Following on from my last post about sheela-na-gigs I thought today I would look at the green man. There are a number of similarities between the two figures in that no-one knows exactly what the green man symbolises nor why it is found so frequently in churches and other buildings. Its origins are also obscure … Continue reading The Green Yorkshireman
For over 200 years, Norwich’s pleasure gardens provided public recreation, from bowls and leisurely walks in the C17th to Pablo Fanque’s Fair in the C19th.
Pablo Fanque and steed from The Illustrated London News
I ended the previous post with a passing mention of My Lord’s Gardens, a relic of the Dukes of Norfolk. Here it is, on Samuel King’s map of 1776, some 100 years after the gardener and diarist John Evelyn designed it for Henry Howard who – now that the dukedom had been restored by Charles II – was keen to re-establish his family’s presence in Norwich. This was to be the first of several pleasure gardens in Norwich.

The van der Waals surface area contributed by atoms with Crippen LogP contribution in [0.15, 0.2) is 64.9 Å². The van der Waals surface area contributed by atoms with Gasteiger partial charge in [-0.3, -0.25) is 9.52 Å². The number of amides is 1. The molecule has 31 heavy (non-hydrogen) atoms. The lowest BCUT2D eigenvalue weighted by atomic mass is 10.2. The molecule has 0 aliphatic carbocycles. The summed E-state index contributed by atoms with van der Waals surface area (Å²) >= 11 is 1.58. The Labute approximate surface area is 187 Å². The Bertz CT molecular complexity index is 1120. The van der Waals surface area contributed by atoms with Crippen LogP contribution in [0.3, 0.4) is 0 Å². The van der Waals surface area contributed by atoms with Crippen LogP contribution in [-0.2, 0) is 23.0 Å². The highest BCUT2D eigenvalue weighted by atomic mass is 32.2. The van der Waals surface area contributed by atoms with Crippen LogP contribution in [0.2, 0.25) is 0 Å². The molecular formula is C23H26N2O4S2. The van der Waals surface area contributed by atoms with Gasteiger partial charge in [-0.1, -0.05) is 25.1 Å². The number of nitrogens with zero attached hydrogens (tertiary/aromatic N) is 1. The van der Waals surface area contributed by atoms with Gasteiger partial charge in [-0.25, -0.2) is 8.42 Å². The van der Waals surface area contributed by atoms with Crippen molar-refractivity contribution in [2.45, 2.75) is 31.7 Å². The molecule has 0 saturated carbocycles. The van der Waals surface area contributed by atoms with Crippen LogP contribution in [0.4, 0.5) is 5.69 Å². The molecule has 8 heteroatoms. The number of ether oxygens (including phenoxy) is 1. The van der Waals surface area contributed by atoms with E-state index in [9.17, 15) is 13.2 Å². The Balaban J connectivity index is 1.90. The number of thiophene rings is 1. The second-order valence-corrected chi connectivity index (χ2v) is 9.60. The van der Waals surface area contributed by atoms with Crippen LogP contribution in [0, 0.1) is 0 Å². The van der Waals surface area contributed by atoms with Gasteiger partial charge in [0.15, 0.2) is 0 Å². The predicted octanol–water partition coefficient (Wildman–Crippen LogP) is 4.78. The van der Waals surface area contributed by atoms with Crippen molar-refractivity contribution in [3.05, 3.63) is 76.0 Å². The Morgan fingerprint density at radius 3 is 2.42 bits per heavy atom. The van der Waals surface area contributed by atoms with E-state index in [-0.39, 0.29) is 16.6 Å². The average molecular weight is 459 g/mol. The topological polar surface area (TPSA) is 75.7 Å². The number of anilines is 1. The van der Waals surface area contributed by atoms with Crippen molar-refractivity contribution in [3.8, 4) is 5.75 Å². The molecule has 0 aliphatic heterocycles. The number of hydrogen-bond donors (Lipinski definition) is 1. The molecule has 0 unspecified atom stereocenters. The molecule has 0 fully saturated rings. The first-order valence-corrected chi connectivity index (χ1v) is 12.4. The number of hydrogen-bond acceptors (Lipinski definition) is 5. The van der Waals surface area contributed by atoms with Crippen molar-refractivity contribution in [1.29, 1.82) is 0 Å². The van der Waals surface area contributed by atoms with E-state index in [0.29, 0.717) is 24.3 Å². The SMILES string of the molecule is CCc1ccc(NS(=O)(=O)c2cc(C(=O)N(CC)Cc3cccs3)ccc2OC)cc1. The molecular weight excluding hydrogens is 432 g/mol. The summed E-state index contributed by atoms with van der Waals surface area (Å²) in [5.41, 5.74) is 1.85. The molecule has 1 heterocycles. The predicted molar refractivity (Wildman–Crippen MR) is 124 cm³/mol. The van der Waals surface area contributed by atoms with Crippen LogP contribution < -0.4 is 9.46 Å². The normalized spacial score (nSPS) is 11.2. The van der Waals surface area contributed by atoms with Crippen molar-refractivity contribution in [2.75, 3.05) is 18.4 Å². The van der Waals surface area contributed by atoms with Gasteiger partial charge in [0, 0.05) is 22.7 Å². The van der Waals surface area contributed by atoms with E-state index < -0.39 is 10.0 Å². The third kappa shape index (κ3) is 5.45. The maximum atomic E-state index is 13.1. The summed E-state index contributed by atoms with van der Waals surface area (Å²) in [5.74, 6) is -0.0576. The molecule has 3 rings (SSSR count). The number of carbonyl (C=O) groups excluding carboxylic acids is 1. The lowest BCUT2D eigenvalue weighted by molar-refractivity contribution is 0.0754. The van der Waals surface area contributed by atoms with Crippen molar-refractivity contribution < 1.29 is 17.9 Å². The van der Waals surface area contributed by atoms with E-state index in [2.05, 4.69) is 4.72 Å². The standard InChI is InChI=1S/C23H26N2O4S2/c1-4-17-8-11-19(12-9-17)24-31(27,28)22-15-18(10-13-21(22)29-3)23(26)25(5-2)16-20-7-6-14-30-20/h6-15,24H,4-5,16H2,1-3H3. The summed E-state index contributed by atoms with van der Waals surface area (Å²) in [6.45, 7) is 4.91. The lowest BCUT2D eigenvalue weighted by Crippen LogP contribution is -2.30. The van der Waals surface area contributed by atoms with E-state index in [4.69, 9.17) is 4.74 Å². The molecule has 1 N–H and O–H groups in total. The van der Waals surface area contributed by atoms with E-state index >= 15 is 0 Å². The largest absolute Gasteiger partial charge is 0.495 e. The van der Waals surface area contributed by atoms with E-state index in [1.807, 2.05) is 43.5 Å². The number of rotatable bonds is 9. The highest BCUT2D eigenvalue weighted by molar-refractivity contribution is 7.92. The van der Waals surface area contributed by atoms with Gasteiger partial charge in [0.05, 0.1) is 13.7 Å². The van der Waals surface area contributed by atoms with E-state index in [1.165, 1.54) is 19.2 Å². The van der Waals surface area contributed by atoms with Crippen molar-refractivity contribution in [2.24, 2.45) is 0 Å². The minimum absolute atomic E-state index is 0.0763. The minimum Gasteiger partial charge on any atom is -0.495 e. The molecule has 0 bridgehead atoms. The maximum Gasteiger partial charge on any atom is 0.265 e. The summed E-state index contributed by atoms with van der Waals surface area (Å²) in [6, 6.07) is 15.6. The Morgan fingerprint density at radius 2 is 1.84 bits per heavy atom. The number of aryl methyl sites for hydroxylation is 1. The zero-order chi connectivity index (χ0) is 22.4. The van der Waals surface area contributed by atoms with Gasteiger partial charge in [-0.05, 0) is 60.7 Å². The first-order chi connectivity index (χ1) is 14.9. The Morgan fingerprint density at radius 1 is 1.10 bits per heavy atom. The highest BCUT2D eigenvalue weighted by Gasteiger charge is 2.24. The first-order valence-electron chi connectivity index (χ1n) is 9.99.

Between King Street and the bend in the river opposite the modern-day railway station were My Lord’s Gardens (outlined in red, the name underlined in green) and Spring Gardens (blue). From, A New Plan of the City of…
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A pillow mound on Levisham moor The Normans introduced rabbits into England; or was it the Romans? No-one is really sure, it is usually attributed to the Normans and I’m fairly certain they brought rabbits in quite large numbers but were there some already here? Until quite recently the Normans were accorded the somewhat dubious … Continue reading Pillow Mounds
Welcome to this blog. I hope to post a number of items on different topics. I intend posting on what I am up to, where I've eaten, things I've seen both in the real world and on the web. My intentions are good but time will tell how often I actually get around to it. … Continue reading Initial Thoughts